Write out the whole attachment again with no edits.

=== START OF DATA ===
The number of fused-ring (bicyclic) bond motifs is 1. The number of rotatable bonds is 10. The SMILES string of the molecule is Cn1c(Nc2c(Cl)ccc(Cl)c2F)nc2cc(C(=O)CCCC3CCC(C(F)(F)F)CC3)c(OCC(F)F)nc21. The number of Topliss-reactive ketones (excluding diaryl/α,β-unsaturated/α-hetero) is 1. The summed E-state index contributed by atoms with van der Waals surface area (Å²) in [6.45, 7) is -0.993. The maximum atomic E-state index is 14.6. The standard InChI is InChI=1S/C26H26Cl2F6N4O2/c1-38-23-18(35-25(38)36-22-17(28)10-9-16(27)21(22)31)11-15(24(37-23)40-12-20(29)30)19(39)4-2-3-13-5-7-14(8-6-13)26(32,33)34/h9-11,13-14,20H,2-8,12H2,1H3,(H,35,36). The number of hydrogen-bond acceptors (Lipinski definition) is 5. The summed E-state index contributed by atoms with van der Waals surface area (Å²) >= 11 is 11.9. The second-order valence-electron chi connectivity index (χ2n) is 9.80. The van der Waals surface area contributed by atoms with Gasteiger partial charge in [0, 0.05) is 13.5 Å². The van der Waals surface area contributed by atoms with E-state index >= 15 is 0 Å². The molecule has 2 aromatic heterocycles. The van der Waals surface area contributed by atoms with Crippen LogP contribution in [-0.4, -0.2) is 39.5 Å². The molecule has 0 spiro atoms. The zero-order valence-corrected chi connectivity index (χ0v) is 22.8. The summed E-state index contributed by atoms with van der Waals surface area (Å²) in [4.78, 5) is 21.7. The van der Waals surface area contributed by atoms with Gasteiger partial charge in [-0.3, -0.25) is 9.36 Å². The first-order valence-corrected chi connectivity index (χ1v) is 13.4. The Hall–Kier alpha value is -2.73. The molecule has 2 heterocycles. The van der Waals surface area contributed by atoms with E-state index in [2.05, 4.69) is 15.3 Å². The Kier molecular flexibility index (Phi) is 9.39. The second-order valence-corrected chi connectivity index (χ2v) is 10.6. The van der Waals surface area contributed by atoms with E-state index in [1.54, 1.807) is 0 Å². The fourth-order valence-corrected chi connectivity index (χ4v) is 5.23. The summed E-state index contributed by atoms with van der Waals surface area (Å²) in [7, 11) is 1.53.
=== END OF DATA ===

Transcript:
The number of fused-ring (bicyclic) bond motifs is 1. The number of rotatable bonds is 10. The SMILES string of the molecule is Cn1c(Nc2c(Cl)ccc(Cl)c2F)nc2cc(C(=O)CCCC3CCC(C(F)(F)F)CC3)c(OCC(F)F)nc21. The number of Topliss-reactive ketones (excluding diaryl/α,β-unsaturated/α-hetero) is 1. The summed E-state index contributed by atoms with van der Waals surface area (Å²) in [6.45, 7) is -0.993. The maximum atomic E-state index is 14.6. The standard InChI is InChI=1S/C26H26Cl2F6N4O2/c1-38-23-18(35-25(38)36-22-17(28)10-9-16(27)21(22)31)11-15(24(37-23)40-12-20(29)30)19(39)4-2-3-13-5-7-14(8-6-13)26(32,33)34/h9-11,13-14,20H,2-8,12H2,1H3,(H,35,36). The number of hydrogen-bond acceptors (Lipinski definition) is 5. The summed E-state index contributed by atoms with van der Waals surface area (Å²) >= 11 is 11.9. The second-order valence-electron chi connectivity index (χ2n) is 9.80. The van der Waals surface area contributed by atoms with Gasteiger partial charge in [0, 0.05) is 13.5 Å². The van der Waals surface area contributed by atoms with E-state index >= 15 is 0 Å². The molecule has 2 aromatic heterocycles. The van der Waals surface area contributed by atoms with Crippen LogP contribution in [-0.4, -0.2) is 39.5 Å². The molecule has 0 spiro atoms. The zero-order valence-corrected chi connectivity index (χ0v) is 22.8. The summed E-state index contributed by atoms with van der Waals surface area (Å²) in [4.78, 5) is 21.7. The van der Waals surface area contributed by atoms with Gasteiger partial charge in [-0.3, -0.25) is 9.36 Å². The first-order valence-corrected chi connectivity index (χ1v) is 13.4. The Hall–Kier alpha value is -2.73. The molecule has 2 heterocycles. The van der Waals surface area contributed by atoms with E-state index in [2.05, 4.69) is 15.3 Å². The Kier molecular flexibility index (Phi) is 9.39. The second-order valence-corrected chi connectivity index (χ2v) is 10.6. The van der Waals surface area contributed by atoms with E-state index in [1.54, 1.807) is 0 Å². The fourth-order valence-corrected chi connectivity index (χ4v) is 5.23. The summed E-state index contributed by atoms with van der Waals surface area (Å²) in [7, 11) is 1.53.